In 1940, Hope was teamed with Bing Crosby and Dorothy Lamour for Road to Singapore, the first of the still-uproarious "Road" series that featured everything from in-jokes about Bob and Bing's private lives to talking camels. While continuing to make money at the box office, Hope was also starring in his long running NBC radio program, which was distinguished by its sharp topical humor and censor-baiting risqué material. But it was not so much his show business earnings as his profitable real estate deals and holdings that formed the basis of Hope's immense personal fortune. In the midst of all his media clowning during World War II, Hope worked tirelessly as a U.S.O. entertainer for troops in the U.S. and abroad -- so much so that he was unable to make any films at all in 1944. In 1950, Hope inaugurated a long-term television contract with NBC, which resulted in more than 40 years worth of periodic specials that never failed to sweep the ratings. He also later hosted (and occasionally starred in) an Emmy-winning '60s anthology series, Bob Hope Presents The Chrysler Theatre.
With his film box-office receipts flagging in the early '50s (audiences didn't quite buy the idea of a 50-year-old man playing a 30-ish girl chaser), Hope took the advice of writer/directors Norman Panama and Melvin Frank and attempted a dramatic film role as Eddie Foy Sr. in The Seven Little Foys (1955). He succeeded in both pulling off the character and in packing a relatively maudlin script with humanity and humor. Hope's last "straight" film part was as New York City Mayor Jimmy Walker in Beau James (1957), in which he again acquitted himself quite nicely. Having long taken a percentage of profits on his Paramount releases, Hope became his own producer in 1957, which at first resulted in such fine pictures as Alias Jesse James (1959) and The Facts of Life (1960, with frequent co-star Lucille Ball). But the quality of Hope's films took a depressing downward spiral in the '60s, and even hard-core Hope fans were hard-pressed to suffer though such dogs as Boy, Did I Get a Wrong Number! (1966) and The Private Navy of Sgt. O'Farrell (1968). It has been theorized that Hope was too wealthy and much too busy with a multitude of other projects to care about the sorry state of his films. Besides, even the worst of the Hope pictures posted a profit, which to him evidently meant more than whether or not the films were any good. His last feature film appearance was a 1985 cameo in Spies Like Us, a spoof of the road pictures he made with Crosby. In 1991, he again traveled overseas to entertain U.S. troops -- this time in Saudi Arabia during the first Gulf War. Though Hope's only onscreen appearances through the remainder of the decade would prove archival in origin, generations of fans would later show their appreciation for his enduring career in the 2003 television special 100 Years of Hope and Humor. Hope proved too frail to attend the celebration in person, though his friends and family assured the public that the star was indeed overwhelmed at the outpouring of public affection.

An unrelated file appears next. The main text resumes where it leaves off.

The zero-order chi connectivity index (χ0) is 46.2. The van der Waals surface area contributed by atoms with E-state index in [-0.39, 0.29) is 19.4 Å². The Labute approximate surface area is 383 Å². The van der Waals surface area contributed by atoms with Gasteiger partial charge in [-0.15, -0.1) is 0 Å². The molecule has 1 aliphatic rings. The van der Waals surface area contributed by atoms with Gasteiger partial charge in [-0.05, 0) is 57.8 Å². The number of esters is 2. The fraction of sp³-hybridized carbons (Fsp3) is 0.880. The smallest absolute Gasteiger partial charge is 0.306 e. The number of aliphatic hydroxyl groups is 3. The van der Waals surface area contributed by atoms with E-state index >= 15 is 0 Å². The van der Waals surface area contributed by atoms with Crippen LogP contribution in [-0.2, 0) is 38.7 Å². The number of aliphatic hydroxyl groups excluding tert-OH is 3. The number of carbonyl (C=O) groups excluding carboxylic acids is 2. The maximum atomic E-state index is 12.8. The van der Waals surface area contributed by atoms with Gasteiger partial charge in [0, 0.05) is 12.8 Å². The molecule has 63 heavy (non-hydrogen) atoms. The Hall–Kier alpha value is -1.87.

On Sunday, July 27, 2003, the world lost one of its most beloved comic talents when Bob Hope died of pneumonia in Taluca Lake, CA. He was 100.